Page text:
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Iran to Begin Receiving Sukhoi Su-35 Fighter Jets from Russia Starting Next Week – Report

The acquisition of the Su-35 "Flanker E," a 4.5 generation fighter jet from Russia, will significantly enhance the capabilities of the Iranian Air Force, which has previously had to rely on older fighter aircraft to defend its airspace.

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(DEFENCE SECURITY ASIA) — Iran is reportedly set to receive its first batch of Sukhoi Su-35 aircraft from Russia next week, significantly bolstering its air force’s capability to counter potential aerial attacks from adversaries such as Israel, at a time when Tehran and Tel Aviv are at a brink of an open conflict.

According to a report by the state news agency, Student News Network (SNN), Tehran will take delivery of the initial aircraft from a total of 24 Su-35 “Flanker-E” jets.

This acquisition of the 4.5 generation fighter aircraft from Russia marks a significant upgrade for the Iranian Air Force, which has relied heavily on older fighter jets.

The Iranian Air Force currently operates models like the MiG-29, as well as U.S.-made aircraft such as the F-5, F-4 Phantom, and F-14 Tomcat, acquired during the reign of Shah Iran before the 1979 Islamic Revolution.

 Last week, The Washington Post, citing intelligence sources, reported that Russia would also soon provide Iran with advanced air defense systems like the S-400 “Triumf.”

Su-35 “Flanker E”


This move by Moscow, as reported by prominent U.S. media, is part of Russia’s efforts to bolster Iran’s air defense capabilities in anticipation of potential airstrikes by the United States and Israel.

Recently, Defence Security Asia reported that Russia had offered Tehran the advanced S-400 “Triumf” air defense system, capable of enhancing Iran’s ability to counter air attacks from Israel and the U.S.

Russia reportedly hosted a delegation from Iran last month to tour various military manufacturing facilities, including those involved in the production of critical components for the S-400 system.

The delegation, consisting of 17 senior Iranian officials, visited the START NPP company facilities in Yekaterinburg.

The S-400 system is highly regarded in the West for its ability to detect and destroy air targets, including stealth fighter jets like the F-35.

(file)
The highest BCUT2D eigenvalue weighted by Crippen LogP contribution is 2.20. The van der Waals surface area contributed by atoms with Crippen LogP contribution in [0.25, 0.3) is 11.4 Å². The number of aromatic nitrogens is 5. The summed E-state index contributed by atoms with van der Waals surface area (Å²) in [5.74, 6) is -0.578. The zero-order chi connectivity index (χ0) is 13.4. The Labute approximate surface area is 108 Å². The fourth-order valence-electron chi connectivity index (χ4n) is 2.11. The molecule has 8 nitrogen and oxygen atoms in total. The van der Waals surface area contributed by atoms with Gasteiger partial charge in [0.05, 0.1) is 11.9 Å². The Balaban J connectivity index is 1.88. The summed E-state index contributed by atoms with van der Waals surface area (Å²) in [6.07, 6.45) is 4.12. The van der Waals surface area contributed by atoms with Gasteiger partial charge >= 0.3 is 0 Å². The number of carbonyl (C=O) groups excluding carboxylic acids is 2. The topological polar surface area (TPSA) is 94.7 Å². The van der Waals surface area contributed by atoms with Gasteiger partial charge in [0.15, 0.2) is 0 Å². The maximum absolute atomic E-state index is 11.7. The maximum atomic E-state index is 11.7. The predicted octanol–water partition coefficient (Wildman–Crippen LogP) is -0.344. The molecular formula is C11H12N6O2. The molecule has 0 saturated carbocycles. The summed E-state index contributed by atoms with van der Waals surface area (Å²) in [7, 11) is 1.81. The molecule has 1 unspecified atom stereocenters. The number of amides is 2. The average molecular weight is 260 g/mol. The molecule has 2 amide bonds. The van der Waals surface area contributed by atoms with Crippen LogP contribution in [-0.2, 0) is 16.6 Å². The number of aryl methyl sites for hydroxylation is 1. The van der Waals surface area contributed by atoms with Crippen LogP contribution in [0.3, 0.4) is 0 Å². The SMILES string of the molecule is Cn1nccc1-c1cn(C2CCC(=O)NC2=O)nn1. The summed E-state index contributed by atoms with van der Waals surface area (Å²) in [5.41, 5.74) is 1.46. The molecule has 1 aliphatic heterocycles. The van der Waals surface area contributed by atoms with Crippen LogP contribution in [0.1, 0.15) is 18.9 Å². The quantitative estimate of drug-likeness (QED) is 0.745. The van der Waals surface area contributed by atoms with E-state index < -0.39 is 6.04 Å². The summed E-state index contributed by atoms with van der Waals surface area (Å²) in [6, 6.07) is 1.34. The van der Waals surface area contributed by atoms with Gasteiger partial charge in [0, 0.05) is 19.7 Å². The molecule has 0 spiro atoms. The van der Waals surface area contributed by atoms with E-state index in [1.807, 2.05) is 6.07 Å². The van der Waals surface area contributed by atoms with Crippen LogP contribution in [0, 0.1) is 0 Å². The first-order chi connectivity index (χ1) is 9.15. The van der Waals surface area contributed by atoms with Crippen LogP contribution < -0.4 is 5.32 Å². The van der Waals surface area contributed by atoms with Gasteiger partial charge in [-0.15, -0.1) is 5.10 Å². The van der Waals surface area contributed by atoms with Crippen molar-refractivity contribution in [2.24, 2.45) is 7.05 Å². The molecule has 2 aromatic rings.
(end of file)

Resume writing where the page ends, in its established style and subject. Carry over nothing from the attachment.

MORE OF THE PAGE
S-400 “Triumf”


 It can engage targets up to 400 kilometers away and is equipped with high-powered radars capable of defeating stealth technology used by aircraft such as the F-35 and bombers.

Last November, Iran’s Deputy Defense Minister Brigadier General Mahdi Farahi announced that the country had finalized deals with Russia to acquire Su-35 fighters and Mil Mi-28 “Havoc” attack helicopters.

Iran had previously received the Yak-130 “Mitten” trainer aircraft from Russia in September, which will train Iranian pilots to operate advanced 4+++ generation fighters like the Su-35 and fifth-generation jets like the Su-57 “Felon.”

Initially, all 24 Su-35 fighters were intended for Egypt, but Cairo canceled the acquisition following threats of economic sanctions from the U.S. under CAATSA if it proceeded with the purchase.

Following Egypt’s cancellation, Russia opted to sell the aircraft to Iran.

Iranian F-4 Phantom


The transfer of the Su-35 fighters to Iran is likely part of a “reward” for military assistance provided by Iran to Russia, including thousands of “Shahed-136” suicide drones and recently, ballistic missiles used against Ukrainian infrastructure and military positions.

Military observers in the Middle East anticipate that the introduction of the Su-35 jets will aid Tehran’s efforts to modernize its air force, which still relies on older American aircraft such as the F-4 Phantom, F-14 Tomcat, and F-5, acquired during the pro-Western regime of Shah Iran.

 After the fall of Shah Iran in a revolution in 1979, the regime was replaced by Ayatollah Khomeini’s leadership.

 In addition to Russian and U.S.-made jets, the Iranian Air Force also operates older fighters from France and China. — DSA